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Bad Job-Hunting Tips You Must Avoid, Part 2

This article was written by in Career and Work, Tips. 19 comments.

Penelope Trunk from Yahoo Finance published an article busting job-hunting myths. I looked at several of her un-tips yesterday and in Part 2, I’ll finish off my thoughts.

Bad Rule No. 5: Don’t have typos in your résumé

I’m not recommending that you misspell words on purpose, but I am recommending that you chill out about the typos. How can you possibly send out perfect résumés every time? Especially if you’re customizing each résumé for each job, which is what you should be doing… While 10 typos is a sign of incompetence, one typo might be a sign that you have a moderate and healthy standard of perfectionism.

I disagree. It is not difficult to proofread a one-page document. Having a perfectly spelled and error-free one-sheet is not a sign of unhealthy perfectionism, it’s a sign of having pride in everything you produce, particularly items relating to your personal brand. I’m not saying my documents are always perfect, but there is no good reason that any professional image-related document should have errors.

Bad Rule No. 6: Honesty is most important

My own résumé says, “Boston University, graduate program in English, wrote master’s thesis about hypertext.” I never graduated from my program (because I got an amazing job offer based on that thesis). But I did write my master’s thesis. It’s not a lie. Anyway, it would be insane to say, “English graduate program, cut out early.”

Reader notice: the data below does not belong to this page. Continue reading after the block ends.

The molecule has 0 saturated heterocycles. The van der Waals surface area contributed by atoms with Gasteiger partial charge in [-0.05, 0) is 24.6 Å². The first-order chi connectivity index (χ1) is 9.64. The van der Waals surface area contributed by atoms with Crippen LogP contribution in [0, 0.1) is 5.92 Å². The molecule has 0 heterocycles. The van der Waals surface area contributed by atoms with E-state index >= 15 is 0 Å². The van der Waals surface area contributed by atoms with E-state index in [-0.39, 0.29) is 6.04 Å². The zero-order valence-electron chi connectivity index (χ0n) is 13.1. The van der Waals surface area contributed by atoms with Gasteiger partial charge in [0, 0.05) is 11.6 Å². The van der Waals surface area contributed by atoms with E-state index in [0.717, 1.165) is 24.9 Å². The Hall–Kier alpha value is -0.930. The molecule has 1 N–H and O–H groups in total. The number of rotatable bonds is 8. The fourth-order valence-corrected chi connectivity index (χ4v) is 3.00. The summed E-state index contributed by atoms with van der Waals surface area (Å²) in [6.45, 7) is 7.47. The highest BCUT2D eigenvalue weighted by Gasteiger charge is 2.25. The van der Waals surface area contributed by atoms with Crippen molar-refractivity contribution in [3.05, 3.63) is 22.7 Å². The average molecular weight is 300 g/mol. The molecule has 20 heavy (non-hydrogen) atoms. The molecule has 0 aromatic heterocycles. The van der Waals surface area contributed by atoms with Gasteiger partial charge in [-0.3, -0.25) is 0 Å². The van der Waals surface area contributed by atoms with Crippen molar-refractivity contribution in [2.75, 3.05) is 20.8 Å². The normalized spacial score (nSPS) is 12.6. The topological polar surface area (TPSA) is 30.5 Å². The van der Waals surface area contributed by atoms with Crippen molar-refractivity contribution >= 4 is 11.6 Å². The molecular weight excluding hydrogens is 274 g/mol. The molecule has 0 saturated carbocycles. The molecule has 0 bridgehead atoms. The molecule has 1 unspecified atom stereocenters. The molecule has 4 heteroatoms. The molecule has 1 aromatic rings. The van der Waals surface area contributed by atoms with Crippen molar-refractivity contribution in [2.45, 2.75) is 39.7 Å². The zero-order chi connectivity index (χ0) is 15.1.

I don’t completely agree with this, either. In the author’s example, she is clearly implying she completed her master’s degree. She could deny it later if someone confronted her about the ambiguity, but it’s not worth the risk. The right thing to do would have been to find a way to finish the program. If she finished the thesis, there couldn’t have been much left to do. While I was completing my master’s degree and shopping around for jobs, my résumé clearly stated my master’s degree was still in progress.

Lying or creating false implications on a résumé probably won’t get you into major trouble unless you are hired for a high-profile position, but it’s much better to be clear… and safe. I’m sure there are some positions where your résumé will be passed over if it does not include a master’s degree, but the right solution is to finish the degree.

Bad Rule No. 7: Clean up your online identity

Build a more current online identity that will pop up highest when an employer or recruiter does an online background check (which about 70 percent do). One way to get your new identity to the top of the search engines is to use Naymz… Another way to control what people see about you is to blog.

I have mixed feelings about online identities. Obviously, a blog like this one could be detrimental to my hiring prospects due to all the personal content. On the other hand, if I wanted to find a position as a financial writer, it has the slight possibility of being an asset. A person in a creative field should definitely have an identity that is easily discoverable and controlled. Professionals should use services like Naymz if they don’t have time to create their own websites and optimize search engine results.

Bad Rule No. 8: Treat a job hunt like a project and be a project manager

That’s great advice if you look for a job four times in your whole life. But today, job hunting is so frequent that often there’s no downtime — not even while you start a new job… It’s mostly about networking, and you can’t build your network if you’re taking breaks, because being good at networking means being a good friend.